Jack's Rain Barrels
This Rain Barrel is a recycled 45 to 55 gallon food container made of plastic, and is terra-cotta in color. It comes with a screw top lid that makes it adjustable to insert a down spout.Approximate dimensions are 23 inches wide by 36 inches high. Lastly, a garden hose can easily be attached to the faucet.
(Great for washing the car or watering the garden!!)
Rainwater harvesting is not new. It
has been used around the world for thousands of years. Today, we hear the term
more and more, but not in terms of providing potable water for drinking, but as
a way to provide an irrigation source for landscaping. For instance a roof area
of only 1,000 square feet can provide approximately 600 gallons of water during
a one inch rainfall.
Containment systems like rain barrels
are becoming popular again as water quantity becomes scarcer and quality
becomes more questionable. Areas known for low rainfall amounts have been using
these systems for decades.
The most basic form of rainwater
harvesting is simply collecting the water and distributing it immediately to
the plants. It's no surprise this method is referred to as a "simple"
system. Rainwater harvesting using a rain barrels or other collection devices
are classified as a "complex" system but don't let the name deter you.
Complex systems simply refer to storing the water after it is collected and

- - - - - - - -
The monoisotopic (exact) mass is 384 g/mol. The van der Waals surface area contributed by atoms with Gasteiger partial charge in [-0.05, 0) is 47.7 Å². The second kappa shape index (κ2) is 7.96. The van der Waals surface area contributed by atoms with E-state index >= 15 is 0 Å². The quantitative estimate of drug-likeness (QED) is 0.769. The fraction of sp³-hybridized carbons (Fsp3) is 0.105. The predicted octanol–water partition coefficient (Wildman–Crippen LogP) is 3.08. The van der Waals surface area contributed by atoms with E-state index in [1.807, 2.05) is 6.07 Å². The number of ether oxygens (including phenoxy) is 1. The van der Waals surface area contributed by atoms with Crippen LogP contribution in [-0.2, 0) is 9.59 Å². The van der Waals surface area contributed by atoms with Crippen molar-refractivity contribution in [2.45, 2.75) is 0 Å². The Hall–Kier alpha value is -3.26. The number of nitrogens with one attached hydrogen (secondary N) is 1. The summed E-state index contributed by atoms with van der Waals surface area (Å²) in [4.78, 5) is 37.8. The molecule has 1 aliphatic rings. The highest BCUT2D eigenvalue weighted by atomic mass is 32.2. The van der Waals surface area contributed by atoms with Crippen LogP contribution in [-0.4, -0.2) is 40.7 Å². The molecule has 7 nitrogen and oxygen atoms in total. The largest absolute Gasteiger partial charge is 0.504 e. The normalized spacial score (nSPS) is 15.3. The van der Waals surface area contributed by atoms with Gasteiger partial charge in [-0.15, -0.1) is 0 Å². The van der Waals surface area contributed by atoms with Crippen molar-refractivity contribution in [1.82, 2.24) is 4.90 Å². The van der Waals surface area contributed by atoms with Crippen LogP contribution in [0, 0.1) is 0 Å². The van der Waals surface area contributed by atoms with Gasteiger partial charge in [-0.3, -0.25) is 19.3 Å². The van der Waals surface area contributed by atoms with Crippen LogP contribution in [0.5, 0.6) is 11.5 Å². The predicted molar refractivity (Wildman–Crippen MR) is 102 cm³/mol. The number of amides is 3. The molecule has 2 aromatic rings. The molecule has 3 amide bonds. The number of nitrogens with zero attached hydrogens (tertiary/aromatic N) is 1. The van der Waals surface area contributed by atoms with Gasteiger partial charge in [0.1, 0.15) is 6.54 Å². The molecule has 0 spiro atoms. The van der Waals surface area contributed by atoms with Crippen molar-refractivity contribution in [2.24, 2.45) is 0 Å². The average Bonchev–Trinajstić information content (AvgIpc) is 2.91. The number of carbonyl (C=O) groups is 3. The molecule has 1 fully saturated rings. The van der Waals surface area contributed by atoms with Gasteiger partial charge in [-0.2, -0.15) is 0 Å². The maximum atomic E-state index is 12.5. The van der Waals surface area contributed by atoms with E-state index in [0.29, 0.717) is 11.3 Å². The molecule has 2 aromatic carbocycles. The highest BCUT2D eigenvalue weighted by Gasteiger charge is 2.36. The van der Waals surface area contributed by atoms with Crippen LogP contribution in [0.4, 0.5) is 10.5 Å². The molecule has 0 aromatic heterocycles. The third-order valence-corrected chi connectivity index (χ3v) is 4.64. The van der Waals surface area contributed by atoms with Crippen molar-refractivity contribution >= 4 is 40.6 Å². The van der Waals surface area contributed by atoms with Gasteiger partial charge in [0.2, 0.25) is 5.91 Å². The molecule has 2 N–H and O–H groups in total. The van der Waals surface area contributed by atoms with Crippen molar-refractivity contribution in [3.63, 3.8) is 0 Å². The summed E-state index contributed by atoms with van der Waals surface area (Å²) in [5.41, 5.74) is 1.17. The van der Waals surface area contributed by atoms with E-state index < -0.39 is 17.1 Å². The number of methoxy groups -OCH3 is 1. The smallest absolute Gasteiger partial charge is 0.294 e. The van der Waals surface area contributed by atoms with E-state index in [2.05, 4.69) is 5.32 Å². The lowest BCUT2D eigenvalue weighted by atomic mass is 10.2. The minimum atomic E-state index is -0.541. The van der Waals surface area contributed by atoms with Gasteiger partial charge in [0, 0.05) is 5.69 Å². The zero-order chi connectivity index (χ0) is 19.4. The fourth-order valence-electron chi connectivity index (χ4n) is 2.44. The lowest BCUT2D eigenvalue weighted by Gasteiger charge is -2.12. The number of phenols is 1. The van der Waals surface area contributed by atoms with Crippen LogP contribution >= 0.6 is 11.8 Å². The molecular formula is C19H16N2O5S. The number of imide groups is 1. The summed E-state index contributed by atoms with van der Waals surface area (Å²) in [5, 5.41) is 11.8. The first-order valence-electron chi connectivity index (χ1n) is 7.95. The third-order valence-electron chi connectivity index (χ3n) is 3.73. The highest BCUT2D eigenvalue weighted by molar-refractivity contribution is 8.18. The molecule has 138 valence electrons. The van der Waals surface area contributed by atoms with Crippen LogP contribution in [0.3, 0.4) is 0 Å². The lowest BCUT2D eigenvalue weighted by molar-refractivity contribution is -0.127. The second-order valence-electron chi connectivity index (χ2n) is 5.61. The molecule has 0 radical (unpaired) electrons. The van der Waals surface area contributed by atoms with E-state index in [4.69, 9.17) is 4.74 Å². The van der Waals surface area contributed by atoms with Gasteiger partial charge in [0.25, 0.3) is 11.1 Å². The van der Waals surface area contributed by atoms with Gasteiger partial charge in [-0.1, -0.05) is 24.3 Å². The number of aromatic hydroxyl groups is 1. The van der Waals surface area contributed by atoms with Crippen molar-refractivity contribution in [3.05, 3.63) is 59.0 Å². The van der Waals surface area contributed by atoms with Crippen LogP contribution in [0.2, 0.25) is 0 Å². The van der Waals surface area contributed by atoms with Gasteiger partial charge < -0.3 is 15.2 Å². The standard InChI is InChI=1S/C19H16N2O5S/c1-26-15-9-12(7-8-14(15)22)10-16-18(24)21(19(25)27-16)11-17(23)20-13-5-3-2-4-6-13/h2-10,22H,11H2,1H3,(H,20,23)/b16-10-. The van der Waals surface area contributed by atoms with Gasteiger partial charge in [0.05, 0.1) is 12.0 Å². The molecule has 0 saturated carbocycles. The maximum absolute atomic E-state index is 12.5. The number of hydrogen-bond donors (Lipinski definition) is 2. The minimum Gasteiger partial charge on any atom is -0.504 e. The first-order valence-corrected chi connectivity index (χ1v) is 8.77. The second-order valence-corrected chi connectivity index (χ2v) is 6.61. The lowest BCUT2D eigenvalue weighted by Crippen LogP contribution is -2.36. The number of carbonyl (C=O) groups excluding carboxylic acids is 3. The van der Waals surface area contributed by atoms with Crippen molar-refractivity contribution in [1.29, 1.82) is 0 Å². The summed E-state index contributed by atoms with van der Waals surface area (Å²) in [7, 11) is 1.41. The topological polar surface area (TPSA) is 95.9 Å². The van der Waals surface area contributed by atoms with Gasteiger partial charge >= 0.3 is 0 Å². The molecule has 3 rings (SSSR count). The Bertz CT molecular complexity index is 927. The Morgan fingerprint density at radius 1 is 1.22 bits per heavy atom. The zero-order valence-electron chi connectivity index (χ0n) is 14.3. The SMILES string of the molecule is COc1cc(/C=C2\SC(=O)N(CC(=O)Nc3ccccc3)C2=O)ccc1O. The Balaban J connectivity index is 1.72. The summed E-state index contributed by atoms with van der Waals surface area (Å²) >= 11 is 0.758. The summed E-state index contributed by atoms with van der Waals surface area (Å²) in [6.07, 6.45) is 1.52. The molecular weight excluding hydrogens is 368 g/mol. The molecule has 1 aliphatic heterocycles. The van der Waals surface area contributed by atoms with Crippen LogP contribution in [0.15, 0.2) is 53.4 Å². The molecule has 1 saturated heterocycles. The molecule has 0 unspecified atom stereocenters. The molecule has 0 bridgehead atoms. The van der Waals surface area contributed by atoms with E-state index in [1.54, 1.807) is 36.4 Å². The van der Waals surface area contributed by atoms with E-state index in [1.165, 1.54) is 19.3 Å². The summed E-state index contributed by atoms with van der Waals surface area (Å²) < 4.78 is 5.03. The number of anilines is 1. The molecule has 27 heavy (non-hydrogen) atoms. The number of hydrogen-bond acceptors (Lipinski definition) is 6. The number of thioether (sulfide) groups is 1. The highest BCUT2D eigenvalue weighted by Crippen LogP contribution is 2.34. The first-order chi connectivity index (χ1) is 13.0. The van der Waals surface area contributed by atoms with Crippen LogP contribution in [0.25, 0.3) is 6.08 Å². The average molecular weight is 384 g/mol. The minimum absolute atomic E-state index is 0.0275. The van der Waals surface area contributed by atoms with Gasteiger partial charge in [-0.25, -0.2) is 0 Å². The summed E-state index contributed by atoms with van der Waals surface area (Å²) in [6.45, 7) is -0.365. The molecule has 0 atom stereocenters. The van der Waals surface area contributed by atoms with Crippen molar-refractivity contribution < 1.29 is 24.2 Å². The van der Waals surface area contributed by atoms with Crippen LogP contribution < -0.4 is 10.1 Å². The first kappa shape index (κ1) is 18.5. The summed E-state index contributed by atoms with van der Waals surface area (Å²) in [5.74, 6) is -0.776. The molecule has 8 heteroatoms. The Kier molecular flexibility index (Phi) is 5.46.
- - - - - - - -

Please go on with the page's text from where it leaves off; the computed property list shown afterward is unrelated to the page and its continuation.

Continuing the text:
providing a way to distribute the water later.
The term catchment is any area from where the water is
harvested. The amount of water harvested from a catchment depends on its size,
surface texture, slope and rainfall received. If your roof is 2,000 square
feet, and your area averages 20 inches of rain per year, you can harvest 24,000
gallons of water from your roof each year if you have a container large enough
to store it.
Choosing Plants for Low Water Use
Several different plant species exist
that require low moisture and reduced water content. Cacti, succulents, and
small and narrow leafed evergreens are always excellent choices, however many
routine plants from across the United States have adapted to low levels of
moisture. Develop garden layouts that use known low moisture plants, and work
closely with your local State extension service to select other plants that
have adapted to low water levels. Selecting and using plants with lower water
usage can provide a beautiful garden and reduce overall water need.